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USA | Jan 14, 2022

CDC to lift conditional sailing order in boost to cruise ship industry

/ Our Today

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Order will be allowed to expire on January 15

A general view of the US Centers for Disease Control and Prevention (CDC) headquarters in Atlanta, Georgia. (File Photo: REUTERS/Tami Chappell/File)

The United States Centers for Disease Control and Prevention (CDC) has lifted its Conditional Sailing Order (CSO), which led to a shutdown of the cruise ship industry, particularly in North America.

CDC Director Rochelle Walensky told Congress on Tuesday that the COVID-19 regulations would move from mandatory to voluntary on January 15, 2022. In October 2021, the CDC said it would let the conditional sail order expire on January 15.

Ships were docked or out at sea with skeleton crews for more than a year, as the CDC, through the CSO, made it illegal for cruise lines and the industry’s other players to sail as COVID raged. The major cruise lines have all kept their COVID protocols in place, and even tightened them, despite the CSO expiring on January 15.

Walensky, in supporting the move to lift the CSO, remarked: “I think the conditional sailing order and the fact that the industry has stepped up and is now interested in doing and exceeding, as you know, the compliance with the sail order without the order even necessarily needing to be in place, is a real testimony to how well that has worked and how we’ve worked collaboratively with the industry.”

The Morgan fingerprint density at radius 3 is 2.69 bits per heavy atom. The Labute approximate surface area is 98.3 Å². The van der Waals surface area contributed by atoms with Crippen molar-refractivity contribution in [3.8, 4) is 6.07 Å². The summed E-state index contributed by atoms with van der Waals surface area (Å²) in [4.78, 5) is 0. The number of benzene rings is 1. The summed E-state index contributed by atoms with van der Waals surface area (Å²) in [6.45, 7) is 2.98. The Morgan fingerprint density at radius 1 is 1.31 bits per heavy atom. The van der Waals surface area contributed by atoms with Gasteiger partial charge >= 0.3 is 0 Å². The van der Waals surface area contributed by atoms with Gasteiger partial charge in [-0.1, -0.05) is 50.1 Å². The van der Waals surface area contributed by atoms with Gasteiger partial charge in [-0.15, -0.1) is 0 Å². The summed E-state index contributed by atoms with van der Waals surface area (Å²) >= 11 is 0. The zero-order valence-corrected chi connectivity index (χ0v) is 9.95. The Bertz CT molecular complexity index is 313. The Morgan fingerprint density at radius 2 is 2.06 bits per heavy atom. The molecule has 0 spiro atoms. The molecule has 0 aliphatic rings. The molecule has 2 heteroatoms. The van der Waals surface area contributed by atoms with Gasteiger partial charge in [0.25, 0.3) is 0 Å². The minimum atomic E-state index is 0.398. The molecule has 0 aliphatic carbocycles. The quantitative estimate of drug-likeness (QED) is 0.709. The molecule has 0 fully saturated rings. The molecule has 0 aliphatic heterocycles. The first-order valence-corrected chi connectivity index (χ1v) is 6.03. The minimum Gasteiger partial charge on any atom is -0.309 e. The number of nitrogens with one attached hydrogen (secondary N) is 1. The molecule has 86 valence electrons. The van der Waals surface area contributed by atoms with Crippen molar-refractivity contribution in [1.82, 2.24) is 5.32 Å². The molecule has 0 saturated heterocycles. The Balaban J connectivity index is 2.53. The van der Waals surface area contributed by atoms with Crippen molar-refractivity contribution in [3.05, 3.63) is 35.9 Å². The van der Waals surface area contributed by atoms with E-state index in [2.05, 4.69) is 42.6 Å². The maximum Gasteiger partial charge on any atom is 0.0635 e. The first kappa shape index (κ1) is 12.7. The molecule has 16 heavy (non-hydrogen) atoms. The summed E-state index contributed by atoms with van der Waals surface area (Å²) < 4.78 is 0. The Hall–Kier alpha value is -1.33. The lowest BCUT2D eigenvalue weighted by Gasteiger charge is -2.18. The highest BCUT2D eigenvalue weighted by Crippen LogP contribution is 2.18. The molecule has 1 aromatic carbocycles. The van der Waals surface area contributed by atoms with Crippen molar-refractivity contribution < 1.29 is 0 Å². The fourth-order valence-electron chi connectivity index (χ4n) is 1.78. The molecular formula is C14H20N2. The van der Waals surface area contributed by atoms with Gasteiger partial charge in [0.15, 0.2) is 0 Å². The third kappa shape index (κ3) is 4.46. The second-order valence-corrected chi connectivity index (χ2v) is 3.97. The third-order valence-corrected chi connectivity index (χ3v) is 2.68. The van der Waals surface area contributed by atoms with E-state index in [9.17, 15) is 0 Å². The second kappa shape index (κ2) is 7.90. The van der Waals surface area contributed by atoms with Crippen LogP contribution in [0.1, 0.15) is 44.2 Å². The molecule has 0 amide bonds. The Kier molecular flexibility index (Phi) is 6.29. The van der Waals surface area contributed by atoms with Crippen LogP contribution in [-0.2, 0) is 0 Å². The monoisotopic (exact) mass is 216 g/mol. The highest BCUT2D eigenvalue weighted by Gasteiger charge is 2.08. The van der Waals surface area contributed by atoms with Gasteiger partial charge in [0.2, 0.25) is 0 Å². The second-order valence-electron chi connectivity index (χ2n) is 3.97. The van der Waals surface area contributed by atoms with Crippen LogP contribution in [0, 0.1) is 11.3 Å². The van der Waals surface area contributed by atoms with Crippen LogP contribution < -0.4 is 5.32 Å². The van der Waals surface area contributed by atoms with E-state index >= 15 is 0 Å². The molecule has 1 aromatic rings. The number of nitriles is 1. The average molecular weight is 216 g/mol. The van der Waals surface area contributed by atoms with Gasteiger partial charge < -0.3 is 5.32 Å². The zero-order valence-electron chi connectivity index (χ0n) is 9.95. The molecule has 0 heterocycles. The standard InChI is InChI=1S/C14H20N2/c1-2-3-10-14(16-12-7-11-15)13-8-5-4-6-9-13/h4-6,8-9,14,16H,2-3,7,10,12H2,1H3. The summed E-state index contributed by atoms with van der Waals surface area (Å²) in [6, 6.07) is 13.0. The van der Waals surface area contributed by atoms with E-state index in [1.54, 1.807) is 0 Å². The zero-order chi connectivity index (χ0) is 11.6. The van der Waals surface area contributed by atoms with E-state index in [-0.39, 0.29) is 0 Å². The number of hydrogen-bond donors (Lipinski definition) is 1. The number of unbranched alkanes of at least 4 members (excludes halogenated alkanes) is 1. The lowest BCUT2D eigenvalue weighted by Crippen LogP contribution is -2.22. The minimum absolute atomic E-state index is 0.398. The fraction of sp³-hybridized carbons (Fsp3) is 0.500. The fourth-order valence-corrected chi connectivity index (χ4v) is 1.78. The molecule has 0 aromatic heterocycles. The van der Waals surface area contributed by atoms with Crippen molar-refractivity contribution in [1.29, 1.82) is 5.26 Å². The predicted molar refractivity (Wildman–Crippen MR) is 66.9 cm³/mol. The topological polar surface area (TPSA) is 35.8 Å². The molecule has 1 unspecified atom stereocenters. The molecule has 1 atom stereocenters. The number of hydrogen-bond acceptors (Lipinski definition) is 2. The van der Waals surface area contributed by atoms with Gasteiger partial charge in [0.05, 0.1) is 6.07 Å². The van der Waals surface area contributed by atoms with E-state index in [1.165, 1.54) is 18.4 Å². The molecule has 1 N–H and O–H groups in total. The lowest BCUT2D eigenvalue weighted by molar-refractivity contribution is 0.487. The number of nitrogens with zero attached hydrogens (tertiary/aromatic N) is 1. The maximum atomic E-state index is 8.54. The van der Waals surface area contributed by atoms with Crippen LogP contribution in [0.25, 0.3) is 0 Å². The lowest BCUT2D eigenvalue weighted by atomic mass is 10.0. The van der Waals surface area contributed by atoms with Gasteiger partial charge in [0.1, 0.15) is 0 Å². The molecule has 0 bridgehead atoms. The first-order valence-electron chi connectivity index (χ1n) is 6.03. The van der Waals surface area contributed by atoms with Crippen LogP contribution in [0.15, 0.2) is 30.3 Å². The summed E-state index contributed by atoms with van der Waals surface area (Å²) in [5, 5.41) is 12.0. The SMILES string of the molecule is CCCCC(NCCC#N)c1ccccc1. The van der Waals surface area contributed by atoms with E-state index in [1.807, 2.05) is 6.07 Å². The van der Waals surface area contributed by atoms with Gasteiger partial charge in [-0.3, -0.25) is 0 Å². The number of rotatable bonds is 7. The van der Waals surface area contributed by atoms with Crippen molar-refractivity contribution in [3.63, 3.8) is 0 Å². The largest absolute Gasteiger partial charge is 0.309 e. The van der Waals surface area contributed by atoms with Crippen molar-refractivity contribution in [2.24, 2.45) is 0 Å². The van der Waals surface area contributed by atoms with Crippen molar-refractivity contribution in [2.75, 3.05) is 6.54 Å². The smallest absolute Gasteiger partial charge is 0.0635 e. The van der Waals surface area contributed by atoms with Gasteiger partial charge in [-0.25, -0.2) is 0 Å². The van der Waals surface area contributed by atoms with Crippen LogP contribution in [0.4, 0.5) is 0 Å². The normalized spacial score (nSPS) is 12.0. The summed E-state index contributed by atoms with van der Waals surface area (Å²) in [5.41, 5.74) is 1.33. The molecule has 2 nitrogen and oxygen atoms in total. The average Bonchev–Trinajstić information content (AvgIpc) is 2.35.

Cruise lines committed to CSO protocols

Matt Hochberg, in his Royal Caribbean Blog, stated that, “Royal Caribbean and other cruise lines have already committed to follow the CSO regardless if it’s required or not. Cruise lines first indicated they would follow the CSO following Florida’s legal victory against the CDC in summer 2021.

Royal Caribbean International’s cruise ship ‘Allure of the Seas’. (File Photo: REUTERS/Joe Skipper)

Omicron has increased the number of positive cases among fully vaccinated crew members. This has led Royal Caribbean to cancel a handful of cruises and delay the return of service for Serenade of the Seas.

Instead, that ship will be used as a sort of hospital ship for quarantined crew members, which would allow the cruise line to keep infected crew members away from their uninfected crew mates, which should minimise transmission.

However, various cruise-line executives have gone out of their way to point out that protocols may not be able to stop transmission but can help contain outbreaks. Royal Caribbean President Michael Bayley shared in a recent Facebook post that infection rates on board are well below the rates on land.

He pointed out that a typical sailing will have anywhere from 95 per cent to 98 per cent fully vaccinated on-board population and that all guests are tested before boarding and all crew tested weekly with front-of-house staff now being tested every three days and everyone wearing masks the vast majority of the time, along with social distancing and sanitising.

Bayley wrote: “We now have a positivity rate way below the national rate and way below our big homeport states such as Florida, California, Texas, etc., and way below Broward and Miami-Dade in Florida, the two counties which are home to our biggest homeports of Miami and Port Everglades.”

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